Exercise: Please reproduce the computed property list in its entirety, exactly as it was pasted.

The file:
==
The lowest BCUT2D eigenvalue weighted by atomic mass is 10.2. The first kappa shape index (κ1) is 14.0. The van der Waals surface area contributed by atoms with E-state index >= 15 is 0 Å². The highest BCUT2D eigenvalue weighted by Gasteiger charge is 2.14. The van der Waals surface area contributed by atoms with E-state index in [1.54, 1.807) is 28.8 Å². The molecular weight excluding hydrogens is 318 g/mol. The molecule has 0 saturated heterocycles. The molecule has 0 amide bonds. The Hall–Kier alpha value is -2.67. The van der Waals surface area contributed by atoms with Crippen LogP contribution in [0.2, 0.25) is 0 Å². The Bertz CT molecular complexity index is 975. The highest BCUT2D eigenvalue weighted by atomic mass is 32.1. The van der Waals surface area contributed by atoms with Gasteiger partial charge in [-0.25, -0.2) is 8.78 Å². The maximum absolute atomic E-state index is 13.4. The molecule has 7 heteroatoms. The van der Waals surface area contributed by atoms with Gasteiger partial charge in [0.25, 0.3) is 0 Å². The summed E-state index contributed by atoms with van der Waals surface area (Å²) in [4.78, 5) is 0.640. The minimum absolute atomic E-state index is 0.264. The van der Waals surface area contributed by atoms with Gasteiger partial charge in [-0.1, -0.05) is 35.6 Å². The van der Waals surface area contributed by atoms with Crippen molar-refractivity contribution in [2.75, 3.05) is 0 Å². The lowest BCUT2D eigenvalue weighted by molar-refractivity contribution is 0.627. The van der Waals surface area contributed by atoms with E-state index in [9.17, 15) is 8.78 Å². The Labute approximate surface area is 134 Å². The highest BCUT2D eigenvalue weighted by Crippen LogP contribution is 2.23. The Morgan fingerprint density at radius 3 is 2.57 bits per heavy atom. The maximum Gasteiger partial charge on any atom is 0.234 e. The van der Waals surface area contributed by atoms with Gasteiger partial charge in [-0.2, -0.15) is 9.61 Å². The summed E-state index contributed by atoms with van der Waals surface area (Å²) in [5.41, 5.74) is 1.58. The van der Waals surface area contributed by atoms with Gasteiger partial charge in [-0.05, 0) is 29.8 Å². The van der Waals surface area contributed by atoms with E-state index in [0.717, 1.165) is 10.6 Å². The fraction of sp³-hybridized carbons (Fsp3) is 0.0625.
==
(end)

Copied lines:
The lowest BCUT2D eigenvalue weighted by atomic mass is 10.2. The first kappa shape index (κ1) is 14.0. The van der Waals surface area contributed by atoms with E-state index >= 15 is 0 Å². The highest BCUT2D eigenvalue weighted by Gasteiger charge is 2.14. The van der Waals surface area contributed by atoms with E-state index in [1.54, 1.807) is 28.8 Å². The molecular weight excluding hydrogens is 318 g/mol. The molecule has 0 saturated heterocycles. The molecule has 0 amide bonds. The Hall–Kier alpha value is -2.67. The van der Waals surface area contributed by atoms with Crippen LogP contribution in [0.2, 0.25) is 0 Å². The Bertz CT molecular complexity index is 975. The highest BCUT2D eigenvalue weighted by atomic mass is 32.1. The van der Waals surface area contributed by atoms with Gasteiger partial charge in [-0.25, -0.2) is 8.78 Å². The maximum absolute atomic E-state index is 13.4. The molecule has 7 heteroatoms. The van der Waals surface area contributed by atoms with Gasteiger partial charge in [0.25, 0.3) is 0 Å². The summed E-state index contributed by atoms with van der Waals surface area (Å²) in [4.78, 5) is 0.640. The minimum absolute atomic E-state index is 0.264. The van der Waals surface area contributed by atoms with Gasteiger partial charge in [-0.1, -0.05) is 35.6 Å². The van der Waals surface area contributed by atoms with Crippen molar-refractivity contribution in [2.75, 3.05) is 0 Å². The lowest BCUT2D eigenvalue weighted by molar-refractivity contribution is 0.627. The van der Waals surface area contributed by atoms with E-state index in [9.17, 15) is 8.78 Å². The Labute approximate surface area is 134 Å². The highest BCUT2D eigenvalue weighted by Crippen LogP contribution is 2.23. The Morgan fingerprint density at radius 3 is 2.57 bits per heavy atom. The maximum Gasteiger partial charge on any atom is 0.234 e. The van der Waals surface area contributed by atoms with Gasteiger partial charge in [-0.2, -0.15) is 9.61 Å². The summed E-state index contributed by atoms with van der Waals surface area (Å²) in [5.41, 5.74) is 1.58. The van der Waals surface area contributed by atoms with Gasteiger partial charge in [-0.05, 0) is 29.8 Å². The van der Waals surface area contributed by atoms with E-state index in [0.717, 1.165) is 10.6 Å². The fraction of sp³-hybridized carbons (Fsp3) is 0.0625.